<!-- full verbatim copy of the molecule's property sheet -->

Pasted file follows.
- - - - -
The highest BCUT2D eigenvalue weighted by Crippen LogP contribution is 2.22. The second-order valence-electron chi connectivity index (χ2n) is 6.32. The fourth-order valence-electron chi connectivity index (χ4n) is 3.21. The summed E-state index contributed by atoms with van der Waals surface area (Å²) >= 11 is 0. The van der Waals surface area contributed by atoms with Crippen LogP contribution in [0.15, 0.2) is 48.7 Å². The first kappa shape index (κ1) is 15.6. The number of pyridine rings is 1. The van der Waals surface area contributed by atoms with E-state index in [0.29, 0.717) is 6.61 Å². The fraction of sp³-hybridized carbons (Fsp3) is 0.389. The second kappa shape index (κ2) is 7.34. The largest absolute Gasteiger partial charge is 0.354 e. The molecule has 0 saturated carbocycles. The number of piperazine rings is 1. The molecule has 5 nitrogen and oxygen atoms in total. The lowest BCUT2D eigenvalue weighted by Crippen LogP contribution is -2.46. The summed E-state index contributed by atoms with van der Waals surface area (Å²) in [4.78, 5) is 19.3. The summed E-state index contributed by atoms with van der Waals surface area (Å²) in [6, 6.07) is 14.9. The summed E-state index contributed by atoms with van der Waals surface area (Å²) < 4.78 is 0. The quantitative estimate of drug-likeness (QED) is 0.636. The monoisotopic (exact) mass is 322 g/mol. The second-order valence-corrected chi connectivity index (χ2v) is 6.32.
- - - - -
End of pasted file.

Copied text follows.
The highest BCUT2D eigenvalue weighted by Crippen LogP contribution is 2.22. The second-order valence-electron chi connectivity index (χ2n) is 6.32. The fourth-order valence-electron chi connectivity index (χ4n) is 3.21. The summed E-state index contributed by atoms with van der Waals surface area (Å²) >= 11 is 0. The van der Waals surface area contributed by atoms with Crippen LogP contribution in [0.15, 0.2) is 48.7 Å². The first kappa shape index (κ1) is 15.6. The number of pyridine rings is 1. The van der Waals surface area contributed by atoms with E-state index in [0.29, 0.717) is 6.61 Å². The fraction of sp³-hybridized carbons (Fsp3) is 0.389. The second kappa shape index (κ2) is 7.34. The largest absolute Gasteiger partial charge is 0.354 e. The molecule has 0 saturated carbocycles. The number of piperazine rings is 1. The molecule has 5 nitrogen and oxygen atoms in total. The lowest BCUT2D eigenvalue weighted by Crippen LogP contribution is -2.46. The summed E-state index contributed by atoms with van der Waals surface area (Å²) in [4.78, 5) is 19.3. The summed E-state index contributed by atoms with van der Waals surface area (Å²) in [6, 6.07) is 14.9. The summed E-state index contributed by atoms with van der Waals surface area (Å²) < 4.78 is 0. The quantitative estimate of drug-likeness (QED) is 0.636. The monoisotopic (exact) mass is 322 g/mol. The second-order valence-corrected chi connectivity index (χ2v) is 6.32.